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Stock Market Investing- 4 Mistakes I’ve Made So You Don’t Have To

I started getting interested in stocks at the tender age of 15. Like most investment beginners, I had dreams of striking it rich. I mean how hard could it be?  I came up with all sorts of schemes that, at the time, seemed like great ideas. There was no way they could go wrong. I was 15 after all. I knew everything. It was tough when I realized that, most the time, the stock market isn’t a get rich quick kind of place, and I’m hoping my folly can save you money.

1)      Don’t Buy A Stock Just Because It Splits:

A stock split usually occurs when a company thinks their stock price “looks” too expensive (which would prevent investors from buying it). There are all different kinds of stock splits, but the easiest to understand is a 1 to 2 split. When I was 17, EBay announced they were going to do a 1 to 2 stock split. Their stock price went from (around) $80 a share to $40 a share. No value was gained or lost because the number of EBay shares available doubled ($80*1 share= $80 and $40*2 share= $80). To me, as a new investor, I thought this was the deal of the century. I mean the stock price HAD to go back up to $80.00 a share.  Unfortunately, I didn’t understand that rarely happens and lost money.

 

2)      Not all IPOs (Initial Public Offerings) Are A Good Buy:

An IPO is stock that will be available to buy for the first time on the stock market. When I first started investing I was obsessed with them. I thought that it was a good opportunity to make money quick. The reality is IPOs are very uncertain. They are prone to sharp spikes and drops as the market tries to figure out their true value. It is possible to make money with IPOs, like my Google examples from my first blog post, but more often than not it’s best to stay away from them when you’re first starting out.  My advice is if you really want to buy an IPO wait a few months for it to find its feet. If you really believe in the company a few months of waiting won’t kill you.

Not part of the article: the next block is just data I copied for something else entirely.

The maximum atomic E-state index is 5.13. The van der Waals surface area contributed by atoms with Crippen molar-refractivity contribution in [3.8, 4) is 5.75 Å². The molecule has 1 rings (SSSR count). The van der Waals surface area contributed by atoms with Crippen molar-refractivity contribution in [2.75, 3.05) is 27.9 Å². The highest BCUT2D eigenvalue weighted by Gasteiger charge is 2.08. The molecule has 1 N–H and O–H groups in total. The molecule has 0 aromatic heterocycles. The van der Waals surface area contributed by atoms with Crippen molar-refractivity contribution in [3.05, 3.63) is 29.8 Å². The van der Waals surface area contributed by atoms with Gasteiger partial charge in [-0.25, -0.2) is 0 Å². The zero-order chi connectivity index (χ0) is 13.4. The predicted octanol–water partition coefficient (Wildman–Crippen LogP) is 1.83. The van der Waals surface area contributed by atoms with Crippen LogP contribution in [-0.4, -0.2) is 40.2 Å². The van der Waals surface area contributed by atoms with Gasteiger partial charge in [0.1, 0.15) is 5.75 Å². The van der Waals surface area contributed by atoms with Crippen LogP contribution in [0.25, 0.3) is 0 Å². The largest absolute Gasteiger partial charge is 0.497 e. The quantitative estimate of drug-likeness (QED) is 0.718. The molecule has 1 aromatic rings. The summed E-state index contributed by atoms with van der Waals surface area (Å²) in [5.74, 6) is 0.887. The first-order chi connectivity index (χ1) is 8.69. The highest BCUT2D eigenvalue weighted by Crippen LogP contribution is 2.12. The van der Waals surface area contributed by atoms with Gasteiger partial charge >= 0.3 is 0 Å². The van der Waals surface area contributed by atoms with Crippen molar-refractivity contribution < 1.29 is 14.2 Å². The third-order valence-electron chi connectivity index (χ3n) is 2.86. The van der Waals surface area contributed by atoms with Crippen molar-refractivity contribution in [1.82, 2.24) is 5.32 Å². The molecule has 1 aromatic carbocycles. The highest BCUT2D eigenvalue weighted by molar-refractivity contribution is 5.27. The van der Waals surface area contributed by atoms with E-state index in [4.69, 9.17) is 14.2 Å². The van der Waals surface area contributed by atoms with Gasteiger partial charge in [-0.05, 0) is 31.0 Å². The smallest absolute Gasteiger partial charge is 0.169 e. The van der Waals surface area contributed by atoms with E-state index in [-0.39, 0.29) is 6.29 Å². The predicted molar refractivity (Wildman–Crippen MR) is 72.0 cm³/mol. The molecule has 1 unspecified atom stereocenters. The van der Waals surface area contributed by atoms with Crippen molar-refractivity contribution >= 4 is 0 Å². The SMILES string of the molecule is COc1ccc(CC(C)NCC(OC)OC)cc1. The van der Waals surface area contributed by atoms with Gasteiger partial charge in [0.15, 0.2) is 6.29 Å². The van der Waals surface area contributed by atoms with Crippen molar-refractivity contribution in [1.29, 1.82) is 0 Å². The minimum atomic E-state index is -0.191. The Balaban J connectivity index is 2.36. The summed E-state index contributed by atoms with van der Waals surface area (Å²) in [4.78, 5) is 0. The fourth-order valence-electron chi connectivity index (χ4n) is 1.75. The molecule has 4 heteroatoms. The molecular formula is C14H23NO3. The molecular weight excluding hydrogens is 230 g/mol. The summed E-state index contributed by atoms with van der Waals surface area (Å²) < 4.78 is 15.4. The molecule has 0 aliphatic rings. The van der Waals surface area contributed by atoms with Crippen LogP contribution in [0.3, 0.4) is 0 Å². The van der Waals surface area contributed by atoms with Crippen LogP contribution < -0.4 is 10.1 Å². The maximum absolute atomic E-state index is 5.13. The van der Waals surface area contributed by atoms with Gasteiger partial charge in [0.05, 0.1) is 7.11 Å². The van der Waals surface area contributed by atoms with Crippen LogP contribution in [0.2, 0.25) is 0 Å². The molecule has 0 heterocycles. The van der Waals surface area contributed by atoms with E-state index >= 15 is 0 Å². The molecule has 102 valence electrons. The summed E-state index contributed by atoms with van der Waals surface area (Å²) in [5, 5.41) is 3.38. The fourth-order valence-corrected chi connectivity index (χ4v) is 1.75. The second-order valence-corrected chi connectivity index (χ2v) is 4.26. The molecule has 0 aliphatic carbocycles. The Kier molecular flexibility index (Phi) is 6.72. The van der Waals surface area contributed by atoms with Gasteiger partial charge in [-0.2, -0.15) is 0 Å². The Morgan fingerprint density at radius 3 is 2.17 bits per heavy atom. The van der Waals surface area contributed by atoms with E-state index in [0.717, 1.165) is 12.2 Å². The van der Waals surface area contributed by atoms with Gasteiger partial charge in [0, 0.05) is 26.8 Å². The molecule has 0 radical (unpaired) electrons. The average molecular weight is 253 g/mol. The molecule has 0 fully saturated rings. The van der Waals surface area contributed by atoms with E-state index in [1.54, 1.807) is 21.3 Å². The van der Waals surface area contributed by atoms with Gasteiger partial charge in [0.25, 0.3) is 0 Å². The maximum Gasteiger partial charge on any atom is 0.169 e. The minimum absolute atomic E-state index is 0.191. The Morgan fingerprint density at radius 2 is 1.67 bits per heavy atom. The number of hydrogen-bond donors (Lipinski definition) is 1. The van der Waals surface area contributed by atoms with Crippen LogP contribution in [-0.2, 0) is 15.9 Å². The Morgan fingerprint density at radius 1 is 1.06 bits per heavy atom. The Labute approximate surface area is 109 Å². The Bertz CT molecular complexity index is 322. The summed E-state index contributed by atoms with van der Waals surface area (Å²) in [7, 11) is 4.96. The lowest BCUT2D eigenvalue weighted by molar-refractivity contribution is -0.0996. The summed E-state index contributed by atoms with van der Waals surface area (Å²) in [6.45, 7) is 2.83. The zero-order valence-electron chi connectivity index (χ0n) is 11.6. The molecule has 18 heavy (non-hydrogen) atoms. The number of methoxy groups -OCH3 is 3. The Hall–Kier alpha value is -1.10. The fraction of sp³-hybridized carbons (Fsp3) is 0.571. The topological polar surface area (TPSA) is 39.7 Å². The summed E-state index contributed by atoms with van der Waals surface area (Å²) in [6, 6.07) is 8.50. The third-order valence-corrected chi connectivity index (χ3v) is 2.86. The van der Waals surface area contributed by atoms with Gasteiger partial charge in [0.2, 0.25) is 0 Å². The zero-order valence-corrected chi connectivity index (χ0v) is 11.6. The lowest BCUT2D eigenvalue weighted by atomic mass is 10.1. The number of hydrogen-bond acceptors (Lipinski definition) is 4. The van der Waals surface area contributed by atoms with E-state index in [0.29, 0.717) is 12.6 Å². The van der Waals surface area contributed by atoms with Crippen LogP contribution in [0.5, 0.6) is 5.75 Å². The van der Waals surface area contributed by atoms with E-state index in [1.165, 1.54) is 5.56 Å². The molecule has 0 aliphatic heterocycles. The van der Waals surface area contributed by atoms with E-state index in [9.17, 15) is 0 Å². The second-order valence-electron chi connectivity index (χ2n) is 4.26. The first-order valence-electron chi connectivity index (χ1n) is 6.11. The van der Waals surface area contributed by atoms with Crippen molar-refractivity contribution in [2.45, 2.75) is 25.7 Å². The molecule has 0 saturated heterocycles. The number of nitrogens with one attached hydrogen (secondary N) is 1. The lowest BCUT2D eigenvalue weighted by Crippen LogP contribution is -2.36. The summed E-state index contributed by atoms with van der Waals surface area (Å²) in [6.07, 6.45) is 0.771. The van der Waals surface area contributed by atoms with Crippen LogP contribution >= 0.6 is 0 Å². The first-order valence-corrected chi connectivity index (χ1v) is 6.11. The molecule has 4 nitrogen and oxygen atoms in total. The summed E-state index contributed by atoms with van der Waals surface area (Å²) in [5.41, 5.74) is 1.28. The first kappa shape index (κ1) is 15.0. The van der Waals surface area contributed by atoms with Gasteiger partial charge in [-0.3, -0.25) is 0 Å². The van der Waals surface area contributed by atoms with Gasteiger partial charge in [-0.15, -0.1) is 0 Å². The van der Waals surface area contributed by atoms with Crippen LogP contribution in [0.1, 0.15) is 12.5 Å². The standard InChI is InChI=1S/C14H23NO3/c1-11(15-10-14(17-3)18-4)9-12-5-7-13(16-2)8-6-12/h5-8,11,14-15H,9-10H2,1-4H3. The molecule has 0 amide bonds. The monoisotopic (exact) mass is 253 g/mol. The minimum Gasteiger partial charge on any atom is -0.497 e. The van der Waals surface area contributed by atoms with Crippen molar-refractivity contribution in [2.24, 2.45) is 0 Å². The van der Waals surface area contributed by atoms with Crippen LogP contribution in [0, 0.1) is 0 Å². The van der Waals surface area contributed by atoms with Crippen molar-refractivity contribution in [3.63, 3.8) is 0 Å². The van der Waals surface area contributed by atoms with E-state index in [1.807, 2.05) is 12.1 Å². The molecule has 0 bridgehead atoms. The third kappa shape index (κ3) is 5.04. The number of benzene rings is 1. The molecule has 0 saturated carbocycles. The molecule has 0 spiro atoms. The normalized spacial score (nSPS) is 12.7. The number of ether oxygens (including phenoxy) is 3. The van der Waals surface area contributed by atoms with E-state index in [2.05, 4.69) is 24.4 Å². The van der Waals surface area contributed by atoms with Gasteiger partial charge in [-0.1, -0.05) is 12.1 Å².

3)      Don’t Become a Day Trader With A Small Stack Of Cash:

A day trader is someone who is willing to hold stocks for a very short amount of time. They constantly buy and sell all day long just to try and make a little profit. The idea of day trading seemed exciting to me. Trading stocks all day long would be exciting, and I wouldn’t have to be patient and wait for the stock price to go up.  It would be easy money, and I wanted easy money. The problem with day trading is it’s for people that have a lot of money. They don’t have to worry about the trading fees because it’s nothing compared to the investment they are involved in. I found myself losing money even when a stock’s value would go up because of the trading fees. It’s important to understand that if you’re getting involved in the stock market with a small amount of money ($1,000 or less per company), the fees can eat you alive.

4)      Penny Stocks Suck:

The fantasy of buying a stock for $0.01 a share and selling it for $10 a share is very appealing to investors. Who wouldn’t want to get rich over night?  The thing to keep in mind is that there is a reason that the stock is so cheap. The amount of risk you take by buying a penny stock (which the SEC defines as a stock trading under $5 a share) normally outweighs the reward. A friend of my parents talked them into buying a cell phone company’s penny stock. He sold them on the idea of a green cell phone. How could that idea not take off?  In just a few months they were going to be like Richie Rich! That was two years ago. They bought the stock for $0.05 a share and today it’s worth $0.01 a share. I did some digging and realized people have been talking this particular stock up for years but it has never moved very far. They failed to realize that the stock market is just like everything else, and if something seems too good to be true it normally is.